Difference between revisions of "Armenia"
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== Personal Experiences ==
== Personal Experiences ==
Revision as of 16:25, 20 August 2016
|Language:||Armenian (Eastern Dialect)|
|Hitchability:||<rating country='am' />|
|Meet fellow hitchhikers on Trustroots|
|<map lat='40.212440718286466' lng='45.2197265625' zoom='7' view='0' country='Armenia'/>|
Armenia is a country in Western Asia, as the whole of the Caucasus sometimes also called a part of Europe or the unofficial cultural border between the Western world and the Orient.
Hitchhiking here is very easy, and safer in comparison to Turkey. Hitchhiking here is done by waving your hand to the ground to an oncoming car, but sticking out your thumb works just fine as well. Some drivers might want to charge some money and sometimes you might get picked up by unmarked taxis without knowing - however, if before you get into the car you make clear you are not going to pay you can avoid misunderstandings at the end of the ride.
Hitchhiking in Armenia is also for locals one of the best ways to get around. Public transport is not very good and only goes to bigger cities, and the mini-vans are usually overcrowded. That is why people hitchhike a lot. The fun thing about this is that you can find yourself hitchhiking with, for example, an elderly couple of around 80 years old. The other side of this is that people usually give a small amount of money to thank the driver. When you're not planning on paying, tell the driver beforehand. Prices are usually around 500 dram (<1 euro) per 50 km.
The main point of consideration is the poor road conditions, altitude changing and cars that brake down quite often. This means despite the fact that the country is small (so no extreme huge distances) and the people will pick you up fast, you should not calculate with traveling very fast by hitching.
In most of Armenia one can put up a tent and sleep comfortably. Do be cautious however about pitching a tent near the Azeri border especially in the North East, where a section of the road is technically the border! It is sometimes possible to stay with Armenians, but they are often unwilling hosts. The nation's Kurdish population, on the other hand, is extremely hospitable.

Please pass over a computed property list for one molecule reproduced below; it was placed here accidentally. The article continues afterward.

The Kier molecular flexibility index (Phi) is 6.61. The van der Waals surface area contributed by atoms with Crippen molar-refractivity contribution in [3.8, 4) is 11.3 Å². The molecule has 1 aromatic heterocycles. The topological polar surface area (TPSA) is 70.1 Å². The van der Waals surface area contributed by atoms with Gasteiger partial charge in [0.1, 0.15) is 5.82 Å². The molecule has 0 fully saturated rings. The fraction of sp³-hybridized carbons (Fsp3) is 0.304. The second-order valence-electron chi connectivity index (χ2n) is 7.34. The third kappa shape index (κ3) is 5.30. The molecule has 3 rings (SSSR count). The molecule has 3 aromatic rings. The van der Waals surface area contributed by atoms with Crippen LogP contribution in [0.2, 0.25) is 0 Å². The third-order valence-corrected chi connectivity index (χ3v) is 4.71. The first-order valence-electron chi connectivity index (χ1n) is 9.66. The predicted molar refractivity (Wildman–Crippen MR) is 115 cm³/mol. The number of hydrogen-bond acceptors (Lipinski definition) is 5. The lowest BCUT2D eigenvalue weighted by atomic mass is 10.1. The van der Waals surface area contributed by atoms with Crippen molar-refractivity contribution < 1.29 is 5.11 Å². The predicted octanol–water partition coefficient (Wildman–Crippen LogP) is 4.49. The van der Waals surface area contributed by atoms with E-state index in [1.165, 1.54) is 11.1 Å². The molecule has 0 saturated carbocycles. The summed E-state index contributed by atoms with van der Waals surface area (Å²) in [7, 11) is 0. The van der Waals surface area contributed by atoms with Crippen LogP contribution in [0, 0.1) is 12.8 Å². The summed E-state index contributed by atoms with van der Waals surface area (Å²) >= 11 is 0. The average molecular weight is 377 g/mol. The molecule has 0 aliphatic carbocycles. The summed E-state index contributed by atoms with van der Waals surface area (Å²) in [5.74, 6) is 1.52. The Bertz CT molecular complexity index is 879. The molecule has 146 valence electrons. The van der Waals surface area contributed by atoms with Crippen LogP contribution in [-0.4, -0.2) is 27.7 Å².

Cheap but adequate hotels cost 5,000 to 6,000 dram, and it is possible to bargain at hotels.
Monasteries are more often than not mere cultural monuments, and not permanently inhabited by monks. At night, guards makes sure everyone leaves.
There are three border crossings with Georgia, through the towns of Ninotsminda (Georgia), Dmanisi (Georgia) and Bagratashen (Armenia). There is frequent traffic between these countries, especially between Yerevan and Tbilisi. The Bagratashen-crossing won't give you much trouble - border guards are OK and it will most probably take you less than 10 minutes to cross it.
Armenia has one border crossing with Iran, Meghri. You have to be a bit careful on this border, if you are hitchhiking from Iran, as there is 5 kilometers of forbidden zone, which means that it's only possible to move there by transport. Border guards might force you to take a taxi if you try to walk across.
Most EU- citizens and US- citizens need a visa to enter Armenia. Don't worry, it is very easy and cheap to obtain one. You do not have to have one in advance but you can get it at the border. The border guards will give you a form to fill out. The visa itself will cost 3000 AMD (EUR 6) for 21 days. 5 minutes after you gave the form and the money you will get a nice visa.
From the 10th January 2013 on EU Citizens DO NOT need a visa for Armenia anymore. You can stay visa-free up to 180 days.
Check this website to see if you need a visa for Armenia.
One can be subject to more attention and interrogation with an Azerbaijani visa in the passport. Turkish stamps are in general no problem.
As in majority of Caucasus, but even more, vehicular language is Russian. You really hardly will find people speak English, but if you speak Russian you won't have any problem to make yourself understood by people, of any age. Armenian language is quite hard, both in pronunciation and vocabulary. As Fedecicco didn't speak Russian, he had to learn it a bit, as for Georgian. Here some useful words:
- Baref - Hello
- ur es kenu? (oor ais kainoo?) - Where do you go?
- Pokh - money
- pokh che? - for free?
- arnunitencha? (arnooneetainchah?) - What's your name?
- vorteghr e ... ? (vortaighr ai..?) - Where is ..?
- ...ka/chka? - Is/isn't there ....?
- joor - water
- atz - bread
- meerk - fruit
- hesht - easy
- dehjvar - difficult
- yerp? - when? which? what?
- inchpesh? how
- inchoo? why?
- araj - before
- ima - now
- heto- later
- karik - need
- Aeesor - today
- yerek - yesterday
- vaghra - tomorrow
- sor - day
- gheeshaij - night
che (chai) before the verb works as negation so gheedaim - I know -> che gheedaim - I don't know.
- oozoom em ... - I want ...
- asel - tell
- knel - sleep
- khmel - drink
- ootel- eat
- oknel - help
- tsoort - cold
- shok - hot
- hasranoom - understand (che hasranoom - I don't understand)
- dandagh (dundugh) - slow
- araghr - fast
- Turkey gets a lot of attention as being a hitchhiker's paradise, but Armenia is even better. Although Turkey is delightful, you will get even faster rides, be forced to eat even more free food, and meet even more people than in Turkey. I have hitchhiked in dozens of countries, and Armenia was the best. - vmpfc1